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The gambling industry needs a unified, well-articulated message to promote online gambling on Capitol Hill and should embrace fantasy sports, national pollster Frank Luntz told delegates to GiGse 2015 Monday in San Francisco.
“We’re trying to find language that transcends Democrats and Republicans,” Luntz said of political partisanship and anti-gambling sentiment in the nation’s capital.
“The chairman of the Judiciary [Committee] on the House side hates you guys,” Luntz said of Rep. Bob Goodlatte, R-Va.
“He basically calls you murderers. He accuses you guys of what he calls suicides, did he not?”
“His language is as strong as anything that I’ve seen … and it makes me nervous.”
Former U.S. Representative and lobbyist Jon Porter said the industry “is not doing a very good job of educating policy makers” on Internet gaming.
“We need to do things differently,” he said.
Others at the conference cited the industry’s lack of unity, particularly with the heavily financed anti-Internet campaign of Las Vegas Sands Entertainment CEO Sheldon Adelson.
Adelson is generating bi-partisan support for the Restoration of American’s Wire Act (RAWA).
When one industry lobbyist suggested the industry’s strategy was “to make Adelson look evil,” Luntz replied, “You don’t win by taking a shot at people. You win by making your case.”
Luntz, whose clients include the American Gaming Association, the commercial gambling industry’s lobby, urged the industry to use phraseology emphasizing personal freedom.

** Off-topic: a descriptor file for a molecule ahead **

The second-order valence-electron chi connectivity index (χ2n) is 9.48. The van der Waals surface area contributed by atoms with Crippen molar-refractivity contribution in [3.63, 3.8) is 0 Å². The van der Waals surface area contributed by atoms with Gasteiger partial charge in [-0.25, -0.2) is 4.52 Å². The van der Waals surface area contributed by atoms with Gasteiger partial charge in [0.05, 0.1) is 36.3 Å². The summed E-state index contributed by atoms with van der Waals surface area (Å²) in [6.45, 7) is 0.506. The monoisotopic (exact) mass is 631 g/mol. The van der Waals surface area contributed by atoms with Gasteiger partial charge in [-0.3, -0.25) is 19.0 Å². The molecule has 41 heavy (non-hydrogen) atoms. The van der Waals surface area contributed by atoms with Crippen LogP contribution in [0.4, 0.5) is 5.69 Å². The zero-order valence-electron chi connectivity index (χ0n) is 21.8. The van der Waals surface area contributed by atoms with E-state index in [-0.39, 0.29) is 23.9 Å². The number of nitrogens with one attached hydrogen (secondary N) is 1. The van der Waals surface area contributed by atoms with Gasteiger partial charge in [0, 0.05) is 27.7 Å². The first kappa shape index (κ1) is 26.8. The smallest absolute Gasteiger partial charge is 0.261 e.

“It’s about personal freedom: The freedom to work; the freedom to play; the freedom to be entertained,” Luntz said.
“The government shouldn’t tell you how to live.”
“Eighty percent of Americans believe in the freedom to gamble. That’s the personal message. The people believe they have the right to gamble on the Internet and that no politician should deny them that right.”
“What your opponents are communicating is denying the freedom to gamble. You’re about freedom and they’re about denial. That’s very specific.”
Luntz said it is also important for the industry to promote technological advancements in online gaming to ensure privacy and security, global positioning and age verification.
Ninety-one percent of online gamblers believe the sites can be hacked.
“You don’t want to meet standards, you want to exceed them, in everything you do,” Luntz said. “That shows commitment.”
Underage gambling can be politically catastrophic to efforts to move forward with online gambling, Luntz said.
“This concern about trust and about hacking pales in comparison to what would happen … if one of your companies got busted because underage gamers were on [a gambling website] and did stupid stuff,” he said.
“One of you can screw it up for all of you.”
Age verification is particularly important in the potentially lucrative and fast-growing fantasy sports segment of the online gambling industry.
“The fantasy stuff is just blowing [Internet gambling] wide open,” Luntz said.
The average age of fantasy sports players is “late 20s, early 30s,” he said, “and getting younger and younger.”
“You got teenagers doing it with real money,” Luntz said. “I don’t mean 17 or 18-year-old teenagers, but 14 or 15-year-old teenagers.
In a recent presentation at iGaming North America, DraftKings CEO Jason Robbins stressed that his company does not accept underage players and has various verification levels in place to prevent underage play.
“I fundamentally believe your greatest opportunity is going to come from fantasy,” Luntz said. “[Players] already know how to play it. They already like the competition. It’s something they truly enjoy doing.”
Luntz described himself as optimistic about the future of online gambling.
“I’m not as negative as people say I am,” he said. “In fact, you look at polling over the last several years and people are more supportive of gaming.
“Support for Internet gaming has continued to increase as people have become more accepting of it.”
Much of the increasing popularity can be attributed to technological innovations in the games.
“The best technology now makes it an interesting and engaging experience,” he said. “You go back and look at the way things used to work. The difference over the last five years is remarkable.”